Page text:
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Odsonne Edouard scored the first goal and the second, and teed up McGregor for another. Mikhael Lustig celebrated by putting on a policeman’s hat. Lustig also indicated to one of the Ranger’s players that he had him in his pocket. All over the pitch Celtic players were checking their pockets to see they didn’t inadvertently carry a Rangers’ player to seventh heaven and the championship party. Rogic pinged in another. James Forest even scored against Rangers. It was that sort of game.

In truth losing by five goals flattered Rangers. Andy Halliday rolled off the park and back onto it. He was better staying off and every time he took a throw in was cheered by the Celtic support. Morelos had his usual miss, but not as much of a shocker as his usual sitter. He too was cheered by the Celtic support.  Rangers were beaten in every department. No statement came from Ibrox. On and off the park they lacked class. Steven Gerard should have brought his boots.

 

Kirsty Logan (2016) The Gracekeepers.

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Kirsty Logan is appearing in Dalmuir Library as part of West Dunbartonshire Libraries’s Festival of Words. Her novel The Gracekeepers is currently novel of the month. I usually have a crack at novel of the month, having been nominated myself, but also because my reading tends to be predictable and sometimes it’s good to shake it up and try something new. I wouldn’t usually have picked the The Gracekeepers and I certainly wouldn’t have finished it. There’s lots of good things in it, but just not my thing.

In a world much like ours, the reader gets a sense of sameness and difference in the opening paragraph.

The first Callanish knew of the Circus Excalibur was the striped silk of their sails against the grey sky. They approached her island in convoy: the main boat with its bobbing trail of canvas-covered coracles following like ducklings, chained in an obedient line.

The world is split between those that live on the land (landlockers) and those that live at sea (damplings). Seas have risen. We learn later that it has something to do with banker’s greed and land is rare as the charity landlockers give to damplings. Our world is torn.

‘Gracekeepers were given one cup, one plate, one bowl, one spoon. They were not expected to entertain visitors.’

Gracekeepers, as the name implies, give grace and bury the dead at sea. In a world made of damplings and landlockers, gracekeepers have a house, which the waves wash against. Callenish is a landlocker, but she has a secret, and her secret is the secret that drives North, who performs with her bear on The Circus Excalibur.  Read on.

 

 

Alan Warner (2012) The Deadman’s Pedal.

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I’ve read Morvern Caller, The Sopranos, The Stars in the Bright Sky, and The Deadman’s Pedal. I liked them all, or I wouldn’t have finished reading them. Life’s too short to mess about reading shite. The Deadman’s Pedal, when we take the foot off the gas the train comes to a halt. There’s a metaphor there somewhere. The Deadman’s Pedal is my favourite Warner book of this collection.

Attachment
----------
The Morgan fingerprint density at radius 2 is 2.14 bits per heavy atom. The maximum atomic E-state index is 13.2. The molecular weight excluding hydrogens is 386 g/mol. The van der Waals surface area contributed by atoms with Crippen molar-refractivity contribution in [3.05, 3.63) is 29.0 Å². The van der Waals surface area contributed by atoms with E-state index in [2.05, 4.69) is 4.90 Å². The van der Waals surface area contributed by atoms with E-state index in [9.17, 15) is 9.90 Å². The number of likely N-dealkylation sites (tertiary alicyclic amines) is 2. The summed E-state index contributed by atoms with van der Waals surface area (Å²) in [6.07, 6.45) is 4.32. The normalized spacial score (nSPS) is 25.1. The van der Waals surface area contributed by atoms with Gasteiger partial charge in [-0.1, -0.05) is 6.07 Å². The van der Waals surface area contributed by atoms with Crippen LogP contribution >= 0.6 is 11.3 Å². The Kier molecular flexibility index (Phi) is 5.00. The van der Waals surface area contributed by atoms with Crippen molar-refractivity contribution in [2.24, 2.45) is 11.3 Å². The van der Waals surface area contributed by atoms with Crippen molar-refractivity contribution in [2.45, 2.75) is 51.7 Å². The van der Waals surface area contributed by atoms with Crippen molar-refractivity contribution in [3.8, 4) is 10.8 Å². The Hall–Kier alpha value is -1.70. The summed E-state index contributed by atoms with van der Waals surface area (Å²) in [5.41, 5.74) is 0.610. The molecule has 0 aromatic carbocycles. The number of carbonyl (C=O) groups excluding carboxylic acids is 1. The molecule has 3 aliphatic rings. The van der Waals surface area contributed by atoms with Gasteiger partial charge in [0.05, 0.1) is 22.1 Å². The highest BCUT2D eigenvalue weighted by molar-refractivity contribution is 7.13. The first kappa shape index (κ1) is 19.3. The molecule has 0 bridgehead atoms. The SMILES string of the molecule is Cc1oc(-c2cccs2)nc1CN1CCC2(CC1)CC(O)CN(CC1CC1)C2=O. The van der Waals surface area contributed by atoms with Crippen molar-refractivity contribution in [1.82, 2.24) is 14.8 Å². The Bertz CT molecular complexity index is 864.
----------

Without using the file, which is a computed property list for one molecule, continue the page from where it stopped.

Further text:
The other books involved gaggles of young girl narrators from the Port, a wee town up past Fort William, making their drunken way into a world that doesn’t offer much, but fuck it, they’re taking it anyway. Red Hannah, for example, has a walk on part as Morvern Caller’s dad who adopted her, but has retired from the railways and ends up shagging her mate.

For those looking for clues who Alan Warner is then the dedication is a dead giveaway, ‘for Mike Moorcock and for all the boys of the old station’.

Red Hannah, also gets a walk on part, or train ride here, because he’s part of the twelve disciples, the train workers that run the trains from the Port to Glasgow and back again. Simon, the Young Fellah, leaves school and falls into the job of trainee driver, much as I’d expect a young Alan Warner did.

Warner is great at group gigs and his plotting runs as sweet as a British Rail timetable. Simon, being a bit of a shagger, has a number of girls on the go, but it never seems that way. We meet Simon on page 15, aged 15, outside the school gates with his pal, Galbraith and they’re talking about leaving school, but there’s no real need. Simon’s da is pretty wealthy, he runs a road haulage firm and has ten lorries on the road. Road haulage is replacing the railway as the way to transport goods. Simon can’t drive a lorry until he’s eighteen. No such age restriction apply to school girl Nikki Clarke.

As Galbraith says, ‘Imagine riding it. Legs. Little shoes with heely things.’

Simon fancies her, of course, he does. But he also fancies Nikki Caine’s older sister, who’s gallus in a way that we know from all those other Stars in the Bright Sky.

Hing on a minute you’ll be thinking, how come we’re at page 15 before all this happens? Well, the first part is about Little Moan, and goes back ten years to 1961, the ancestral home of the Bultitude’s and the Queen is paying a visit. As you’d expect it’s not a council estate, landed gentry, rich cunts that robbed the land.

Page 83, June 1973, Simon, his wee brother Jeff, Galbraith and Big Davie trail behind the Bultitude’s, ‘eight horses and their erect riders’. That’s not the only thing erect.

Big Davie puts Varie in the frame, much like Galbraith does with Nikki Clarke. ‘Davie said patiently, “That’s the daughter: Varie Bultitude. Fucking spunk-dripper on a set of legs, man. I’d shag her bedroom floor.”’

Good looking, beautiful, she looked like a young…Bridget Bardot, but with black hair, aye, if you’re trying your hand at creative writing I’ll let you away with the latter. ‘But fucking spunk dripper on a set of legs,’ aye, that’s more than beautiful, that’s so fucking true. Simon’s not so simple. Read on.